19. I’ve been taking Levora for years for testosterone-related cystic acne and since it helped only marginally, I went on Norgestimate, and it worked! It dried out my skin, a lot, but I also experienced weight gain and water retention. These side effects only got worse over time so I went off of it after 5 months and back on Levora. It’s been 9 months and these side effects still haven’t gone away. When I wake up in the morning, my stomach is smaller but right after drinking some room temp water, it gets bigger and stays bloated throughout the day no matter what I eat or drink. I tried dandelion pills but they gave me hives, as did hibiscus. I don’t know what else to do at this point. Any advice would be greatly appreciated.

    Comment by Blue — February 12, 2018 @ 2:42 AM

  20. Hi. I have my irregular mens for almost 8 mos. now. i am 43. It started when i was 41. My dr. Prescribe me Marvelon just today. For hw many months will i take this meds? I am just confuse. Thank u very much.

    Comment by Airon — March 27, 2018 @ 4:16 AM

  21. What is the possible side effects of this drugs. ?

    Comment by Airon — March 27, 2018 @ 4:26 AM

  22. Hello Airon, thank you for reaching out and sharing with us. To get more detail on your specific case and symptoms, please call our Care Coordinators at 888-288-9834 or submit this form on our website – Speaking with your primary care physician about current medications is recommended, and we can offer additional consultation to you.

    Comment by Amen Clinics — March 27, 2018 @ 8:43 AM

  23. My 18 yr old daughters have PMDD. They were both put on YAZ after diagnosis for many years. A recent dr switched my daughter to Nuvaring as it is “safer”. After a few weeks she went into deep treatment resistant depression that has lasted a year. She returned to YAZ immediately after the depression started but hasnt been able to get her pmdd or depression under control. No SSRI has helped- only makes it worse. At a loss and tired of switching providers & out of money….. help!

    Comment by Kaylyn — March 27, 2018 @ 7:34 PM

  24. So true!

    Comment by Momof4 — February 19, 2019 @ 7:47 AM

  25. I am unaware of any insurance that covers bio identical hormones. Hopefully, this will change in the near future, because there are many benefits of using Bio Identical hormones.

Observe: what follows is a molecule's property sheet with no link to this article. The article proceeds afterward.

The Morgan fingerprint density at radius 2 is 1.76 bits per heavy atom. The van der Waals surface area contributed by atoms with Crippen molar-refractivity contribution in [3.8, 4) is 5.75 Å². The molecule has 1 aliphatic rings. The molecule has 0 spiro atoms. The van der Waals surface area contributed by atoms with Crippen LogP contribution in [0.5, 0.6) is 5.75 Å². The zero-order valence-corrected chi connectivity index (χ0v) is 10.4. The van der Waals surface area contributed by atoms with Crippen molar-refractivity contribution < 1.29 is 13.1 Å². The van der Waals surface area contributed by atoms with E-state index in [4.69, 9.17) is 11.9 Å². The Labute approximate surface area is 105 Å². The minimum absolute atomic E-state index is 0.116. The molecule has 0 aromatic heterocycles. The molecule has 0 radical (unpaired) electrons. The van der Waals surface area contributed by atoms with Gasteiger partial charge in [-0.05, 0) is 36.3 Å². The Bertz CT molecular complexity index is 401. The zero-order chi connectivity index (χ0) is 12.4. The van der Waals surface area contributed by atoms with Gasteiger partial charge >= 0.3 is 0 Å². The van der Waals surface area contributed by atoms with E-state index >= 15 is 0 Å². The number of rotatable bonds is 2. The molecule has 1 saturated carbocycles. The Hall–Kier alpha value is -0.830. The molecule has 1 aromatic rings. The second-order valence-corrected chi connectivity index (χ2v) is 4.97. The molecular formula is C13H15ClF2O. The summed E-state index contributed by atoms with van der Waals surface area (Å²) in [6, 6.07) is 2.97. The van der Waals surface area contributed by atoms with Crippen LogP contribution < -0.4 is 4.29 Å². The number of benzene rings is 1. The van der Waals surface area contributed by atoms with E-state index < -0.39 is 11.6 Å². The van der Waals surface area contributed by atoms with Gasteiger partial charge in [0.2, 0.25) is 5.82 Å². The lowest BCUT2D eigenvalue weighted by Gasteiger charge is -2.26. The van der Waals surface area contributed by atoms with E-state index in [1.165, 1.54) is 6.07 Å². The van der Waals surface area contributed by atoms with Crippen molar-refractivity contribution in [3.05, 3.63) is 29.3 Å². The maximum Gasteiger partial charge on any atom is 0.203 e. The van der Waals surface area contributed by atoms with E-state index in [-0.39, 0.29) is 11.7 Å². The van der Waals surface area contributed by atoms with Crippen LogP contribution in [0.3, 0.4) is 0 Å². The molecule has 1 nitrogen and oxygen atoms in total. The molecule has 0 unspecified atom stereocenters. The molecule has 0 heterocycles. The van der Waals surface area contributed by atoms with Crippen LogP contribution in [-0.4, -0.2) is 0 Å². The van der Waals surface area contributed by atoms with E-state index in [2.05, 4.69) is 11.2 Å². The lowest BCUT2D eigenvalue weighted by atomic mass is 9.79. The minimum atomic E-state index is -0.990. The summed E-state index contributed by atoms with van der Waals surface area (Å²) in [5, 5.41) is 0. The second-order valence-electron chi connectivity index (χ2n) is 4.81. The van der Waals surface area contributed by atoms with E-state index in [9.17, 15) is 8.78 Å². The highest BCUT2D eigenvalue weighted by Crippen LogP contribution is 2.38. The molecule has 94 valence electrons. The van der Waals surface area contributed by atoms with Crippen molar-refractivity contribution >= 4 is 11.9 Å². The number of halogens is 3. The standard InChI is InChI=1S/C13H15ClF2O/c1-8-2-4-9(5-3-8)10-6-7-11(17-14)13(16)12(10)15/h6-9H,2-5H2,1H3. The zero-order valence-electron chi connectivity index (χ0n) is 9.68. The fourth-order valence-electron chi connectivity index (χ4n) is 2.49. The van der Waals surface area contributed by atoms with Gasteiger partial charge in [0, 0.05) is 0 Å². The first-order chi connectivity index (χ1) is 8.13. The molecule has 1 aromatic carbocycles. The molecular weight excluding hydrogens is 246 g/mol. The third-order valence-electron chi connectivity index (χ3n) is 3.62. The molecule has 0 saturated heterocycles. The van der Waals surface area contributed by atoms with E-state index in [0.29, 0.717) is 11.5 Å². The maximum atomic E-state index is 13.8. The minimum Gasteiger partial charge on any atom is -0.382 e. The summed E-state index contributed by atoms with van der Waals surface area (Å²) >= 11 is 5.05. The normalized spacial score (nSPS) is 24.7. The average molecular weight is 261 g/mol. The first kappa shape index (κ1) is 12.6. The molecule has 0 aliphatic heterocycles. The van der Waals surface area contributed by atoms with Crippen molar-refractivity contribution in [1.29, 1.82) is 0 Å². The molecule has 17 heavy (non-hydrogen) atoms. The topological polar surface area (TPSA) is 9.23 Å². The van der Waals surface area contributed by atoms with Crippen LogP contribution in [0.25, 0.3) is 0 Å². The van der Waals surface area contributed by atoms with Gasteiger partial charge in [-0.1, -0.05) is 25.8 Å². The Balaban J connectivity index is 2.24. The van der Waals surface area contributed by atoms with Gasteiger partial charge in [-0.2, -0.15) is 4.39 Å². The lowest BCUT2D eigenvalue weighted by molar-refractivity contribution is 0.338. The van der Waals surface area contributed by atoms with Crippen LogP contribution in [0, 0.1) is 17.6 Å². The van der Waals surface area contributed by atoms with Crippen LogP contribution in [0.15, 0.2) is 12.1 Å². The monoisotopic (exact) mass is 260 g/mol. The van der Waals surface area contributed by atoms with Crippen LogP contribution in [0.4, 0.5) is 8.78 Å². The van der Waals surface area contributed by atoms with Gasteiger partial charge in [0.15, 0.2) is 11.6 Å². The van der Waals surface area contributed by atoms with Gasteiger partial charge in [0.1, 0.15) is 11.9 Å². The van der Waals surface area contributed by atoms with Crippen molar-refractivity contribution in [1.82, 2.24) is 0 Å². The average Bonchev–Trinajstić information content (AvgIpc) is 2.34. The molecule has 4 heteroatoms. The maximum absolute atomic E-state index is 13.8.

Comment by Melanie Mitchell — February 20, 2019 @ 7:53 AM

  26. So frustrating that docs will not Rx even 0.01mg of estrogen even if you have ALL the symptoms unless they get a level on you first. But they will gladly almost force SSRIs on a menopausal woman, any woman w/o getting anything checked first.

    Comment by KJ — March 17, 2019 @ 7:13 PM

  27. So sad to see a woman get in a relationship she thinks will be long term so starts ‘the pill’. Next thing you know, she is acting all wacky and they split up. She goes off the pill and is ‘normal’ again. Then they think, mistakenly, its being in a relationship that makes them unstable.

    Comment by kj — March 17, 2019 @ 7:15 PM

  28. May I suggest Chinese herbs and/or acupuncture as well as evening primrose oil or fish oil, B6 and SAM-e. Sorry if that was unsolicited but I didn’t see a reply.

    Comment by kj — March 17, 2019 @ 7:18 PM

  29. I have no children and probably won’t have any at 41 years old now!!! I’m so frustrated here’s my issue and story.! Since turning 38-39 I noticed headaches fatigue weight gain irritation irregular periods starting. I went months and months one year bleeding almost every day that it put me anemic I didn’t know any better as to what

    Was going on?? I finally have been checked. Was told I had PCOS by one obgyn. He said he knew that by the way my hair on my low pelvic grew and then started testing me. Came back negative basics for all the things he thought. He did do a biopsy on my uterus to say yes it thickens and that’s what was causing my bleeding I wasn’t ovulating?

    So in order to stop my bleeding he put me on the Estrella. After starting that my periods or irregular bleeding from not ovulating did stop. I have been on them for a couple years now only issue is I can’t lose weight ha! andddd have severe headaches and irritation and fatigue etc when the 7 days of the pill is stopped! Estrella is the pill. Therefore I went to a new dr and told her all this i need something to replace the placebo pill days due to the severe drop in the hormones when I’m off of them for that 7 days and the cramps. She tried to put me on sesonique. Well second night of that I had hot sweats blood pressure issue severe what I believed to be reaction so I let her know I was super sick on that she had me stop that!! Mind I my insurance usually covers birth control.!!!
    Now she prescribed me Sejunel or something like that… well I go to get the two bags and one was expensive I can’t afford that every dang month for them placebo day replacements. Even if this did work I can’t afford it now!!!